Tagged jenine durland

jenine durland quote, illustration by jenny williams, authentic

HuffPo| Secrets of Yoga Teacher Training: Speaking Our Truths

Read the full piece by Jenine Durland on the Huffington Post here.

Excerpt:

It is day three of Pete Guinosso’s Lighting the Path Yoga Teacher Training, and already my entire idea of what a teacher training entails has been flipped on its head and expanded into every recess of the heart. After exercises around intentions, ethics, and sharing our own stories, I want to rename this “human being training.”

Illustrations by Jenny D Williams

http://www.huffingtonpost.com/jenine-durland/secrets-of-yoga-teacher-t_b_6045046.html

jenine durland how to love elephant journal

How to Love: Have the Courage to Break Your Own Heart

Read the full article by Jenine Durland on Elephant Journal here.

Excerpt: “There are moments in life when, sitting still, you feel the whole universe flow through you, when you recognize that we are indeed oceans and rivers and the channels of starts.

You see, too, that the path to healing is an inward one, and that there is wonder and beauty and adventure there.”

Full article:

This morning as I sit with the magnitude of a romantic relationship changing course, receding and reshaping itself into what, we do not know, I’m struck mostly by how we associate our hearts with this romantic love—love for one another.

How we can feel so abandoned when we forget to feed ourselves.

In the namesake essay for her collection of amazing advice columns, “Tiny Beautiful Things”, Cheryl Strayed writes a letter to her younger self. She says:

You are not a terrible person for wanting to break up with someone you love. You don’t need a reason to leave. Wanting to leave is enough. Leaving doesn’t mean you’re incapable of real love or that you’ll never love anyone else again. It doesn’t mean you’re morally bankrupt or psychologically demented or a nymphomaniac. It means you wish to change the terms of one particular relationship. That’s all. Be brave enough to break your own heart.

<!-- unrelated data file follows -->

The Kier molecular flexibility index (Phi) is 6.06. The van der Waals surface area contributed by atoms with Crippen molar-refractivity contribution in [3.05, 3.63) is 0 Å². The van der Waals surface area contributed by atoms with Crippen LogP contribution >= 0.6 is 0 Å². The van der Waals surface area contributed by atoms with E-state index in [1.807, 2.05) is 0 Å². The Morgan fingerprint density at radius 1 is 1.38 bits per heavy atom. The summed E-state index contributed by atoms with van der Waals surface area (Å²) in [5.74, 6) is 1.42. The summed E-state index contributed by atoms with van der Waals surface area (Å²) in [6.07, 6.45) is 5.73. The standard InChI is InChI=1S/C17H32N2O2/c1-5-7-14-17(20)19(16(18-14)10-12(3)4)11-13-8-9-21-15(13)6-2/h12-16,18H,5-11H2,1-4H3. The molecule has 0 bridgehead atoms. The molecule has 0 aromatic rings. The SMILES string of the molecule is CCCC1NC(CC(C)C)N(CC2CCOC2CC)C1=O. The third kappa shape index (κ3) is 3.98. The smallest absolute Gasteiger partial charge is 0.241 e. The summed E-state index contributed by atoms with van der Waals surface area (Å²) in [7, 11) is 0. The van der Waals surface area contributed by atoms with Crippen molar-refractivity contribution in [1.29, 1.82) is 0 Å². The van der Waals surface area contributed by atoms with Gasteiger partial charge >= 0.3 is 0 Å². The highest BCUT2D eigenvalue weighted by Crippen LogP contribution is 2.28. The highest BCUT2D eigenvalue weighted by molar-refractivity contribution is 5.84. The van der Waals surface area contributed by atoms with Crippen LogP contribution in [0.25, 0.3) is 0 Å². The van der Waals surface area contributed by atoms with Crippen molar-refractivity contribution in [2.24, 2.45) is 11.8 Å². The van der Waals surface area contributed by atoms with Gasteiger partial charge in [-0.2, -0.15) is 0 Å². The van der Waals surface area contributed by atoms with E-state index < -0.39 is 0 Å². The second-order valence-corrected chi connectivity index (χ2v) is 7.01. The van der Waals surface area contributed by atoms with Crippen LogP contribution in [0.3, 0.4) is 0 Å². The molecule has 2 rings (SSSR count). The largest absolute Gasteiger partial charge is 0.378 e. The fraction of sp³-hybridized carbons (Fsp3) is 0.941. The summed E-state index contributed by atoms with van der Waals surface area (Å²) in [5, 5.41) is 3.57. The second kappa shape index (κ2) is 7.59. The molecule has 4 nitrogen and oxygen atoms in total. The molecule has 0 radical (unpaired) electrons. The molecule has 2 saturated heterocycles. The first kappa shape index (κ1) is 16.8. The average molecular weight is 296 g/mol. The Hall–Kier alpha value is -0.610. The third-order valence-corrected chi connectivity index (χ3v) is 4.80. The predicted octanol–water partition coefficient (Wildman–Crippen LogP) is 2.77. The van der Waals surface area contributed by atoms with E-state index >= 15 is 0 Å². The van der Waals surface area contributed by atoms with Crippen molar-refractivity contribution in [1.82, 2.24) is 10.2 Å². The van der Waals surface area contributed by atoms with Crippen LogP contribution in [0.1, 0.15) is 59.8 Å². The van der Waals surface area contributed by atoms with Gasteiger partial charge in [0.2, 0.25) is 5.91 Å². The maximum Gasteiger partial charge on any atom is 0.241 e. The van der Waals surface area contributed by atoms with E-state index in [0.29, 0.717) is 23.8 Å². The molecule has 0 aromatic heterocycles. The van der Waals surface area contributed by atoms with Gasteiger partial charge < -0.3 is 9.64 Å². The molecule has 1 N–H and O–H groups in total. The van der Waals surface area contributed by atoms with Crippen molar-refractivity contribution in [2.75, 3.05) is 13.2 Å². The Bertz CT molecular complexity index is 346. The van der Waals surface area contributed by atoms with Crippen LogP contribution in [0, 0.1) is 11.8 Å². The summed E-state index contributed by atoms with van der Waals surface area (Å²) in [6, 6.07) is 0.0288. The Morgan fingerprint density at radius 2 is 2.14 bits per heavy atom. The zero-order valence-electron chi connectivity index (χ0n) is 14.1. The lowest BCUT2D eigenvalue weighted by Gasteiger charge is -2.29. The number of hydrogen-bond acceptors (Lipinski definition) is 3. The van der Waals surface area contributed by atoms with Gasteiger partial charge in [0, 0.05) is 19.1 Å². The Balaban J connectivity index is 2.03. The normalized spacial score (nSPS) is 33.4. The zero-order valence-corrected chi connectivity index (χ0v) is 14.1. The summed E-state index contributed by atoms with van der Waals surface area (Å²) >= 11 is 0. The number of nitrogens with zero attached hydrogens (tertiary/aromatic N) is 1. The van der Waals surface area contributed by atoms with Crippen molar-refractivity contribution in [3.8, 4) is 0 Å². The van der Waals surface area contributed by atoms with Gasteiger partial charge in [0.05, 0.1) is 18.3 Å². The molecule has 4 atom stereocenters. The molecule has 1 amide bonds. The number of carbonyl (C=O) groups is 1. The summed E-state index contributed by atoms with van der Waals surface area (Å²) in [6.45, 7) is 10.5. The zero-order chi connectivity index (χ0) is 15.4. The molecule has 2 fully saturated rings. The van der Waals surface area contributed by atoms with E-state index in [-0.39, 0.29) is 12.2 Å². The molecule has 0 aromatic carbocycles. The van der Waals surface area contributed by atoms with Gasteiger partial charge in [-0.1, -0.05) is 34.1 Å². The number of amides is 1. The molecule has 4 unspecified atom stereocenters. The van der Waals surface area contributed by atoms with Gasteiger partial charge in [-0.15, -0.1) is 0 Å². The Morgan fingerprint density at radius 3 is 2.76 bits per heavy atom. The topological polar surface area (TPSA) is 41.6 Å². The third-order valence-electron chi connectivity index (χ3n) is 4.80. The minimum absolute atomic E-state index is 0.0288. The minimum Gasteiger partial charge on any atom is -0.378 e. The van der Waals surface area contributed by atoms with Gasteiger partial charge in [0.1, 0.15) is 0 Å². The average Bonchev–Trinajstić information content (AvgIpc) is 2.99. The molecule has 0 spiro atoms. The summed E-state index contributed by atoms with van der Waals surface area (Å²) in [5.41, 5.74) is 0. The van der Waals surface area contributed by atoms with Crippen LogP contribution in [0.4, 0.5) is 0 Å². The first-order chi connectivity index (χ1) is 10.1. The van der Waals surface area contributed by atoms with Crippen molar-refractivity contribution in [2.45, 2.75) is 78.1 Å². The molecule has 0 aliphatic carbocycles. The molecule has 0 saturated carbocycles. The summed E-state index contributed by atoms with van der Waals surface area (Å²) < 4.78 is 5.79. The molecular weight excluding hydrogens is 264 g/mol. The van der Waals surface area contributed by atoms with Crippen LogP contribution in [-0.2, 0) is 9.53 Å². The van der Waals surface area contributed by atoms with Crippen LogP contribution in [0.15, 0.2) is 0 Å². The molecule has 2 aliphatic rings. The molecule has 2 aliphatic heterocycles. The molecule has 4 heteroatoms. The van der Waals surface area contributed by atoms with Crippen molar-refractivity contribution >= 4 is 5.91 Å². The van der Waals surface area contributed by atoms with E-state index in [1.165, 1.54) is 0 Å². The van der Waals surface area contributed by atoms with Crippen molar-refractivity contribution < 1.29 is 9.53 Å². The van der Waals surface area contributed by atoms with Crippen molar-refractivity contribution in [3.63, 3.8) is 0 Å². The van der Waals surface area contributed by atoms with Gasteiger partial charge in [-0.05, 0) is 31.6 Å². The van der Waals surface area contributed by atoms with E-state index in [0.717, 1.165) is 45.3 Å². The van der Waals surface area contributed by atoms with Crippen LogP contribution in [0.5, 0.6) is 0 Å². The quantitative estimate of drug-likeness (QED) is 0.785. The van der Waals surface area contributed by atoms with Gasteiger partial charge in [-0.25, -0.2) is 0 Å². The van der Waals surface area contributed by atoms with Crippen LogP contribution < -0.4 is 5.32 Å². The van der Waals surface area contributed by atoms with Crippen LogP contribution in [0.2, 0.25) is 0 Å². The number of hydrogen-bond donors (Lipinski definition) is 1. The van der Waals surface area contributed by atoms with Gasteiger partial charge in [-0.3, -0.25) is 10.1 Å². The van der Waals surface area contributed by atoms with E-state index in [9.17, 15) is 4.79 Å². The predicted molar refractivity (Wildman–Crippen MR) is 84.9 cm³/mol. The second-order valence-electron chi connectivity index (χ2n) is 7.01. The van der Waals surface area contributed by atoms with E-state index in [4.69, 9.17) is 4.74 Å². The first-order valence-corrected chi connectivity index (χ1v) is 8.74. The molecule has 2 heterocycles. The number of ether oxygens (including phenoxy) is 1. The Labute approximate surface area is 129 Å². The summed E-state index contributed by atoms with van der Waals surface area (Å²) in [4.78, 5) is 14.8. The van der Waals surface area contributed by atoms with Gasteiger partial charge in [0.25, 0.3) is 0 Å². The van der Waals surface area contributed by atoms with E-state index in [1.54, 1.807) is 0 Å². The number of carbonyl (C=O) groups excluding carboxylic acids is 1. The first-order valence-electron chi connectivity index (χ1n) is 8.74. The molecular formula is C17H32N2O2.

This morning I am brave enough. Just barely.

I sit with the knowledge that this is all a part of our unfolding, of our becoming, and I smile looking at the painting he made here beside me. It is so beautiful, not so much for the art itself, but for what it represents: our ability to create beauty from a blank page.

Cheryl continues, You cannot convince people to love you. This is an absolute rule. Real love moves freely in both directions. Don’t waste your time on anything else.

But how we linger at every dam, each impasse and braid in the river, waiting for our lover to catch up or slow down, wondering what will be. We must let the current carry us. No one quite knows what the journey will be, only that eventually we return to where we came from. And we must sit with the discomfort, shine our light on it fully.

In her book Eat, Pray, Love, Elizabeth Gilbert writes about soul mates:

People think a soul mate is your perfect fit, and that’s what everyone wants. But a true soul mate is a mirror, the person who shows you everything that is holding you back, the person who brings you to your own attention so you can change your life. A true soul mate is probably the most important person you’ll ever meet because they tear down your walls and smack you awake.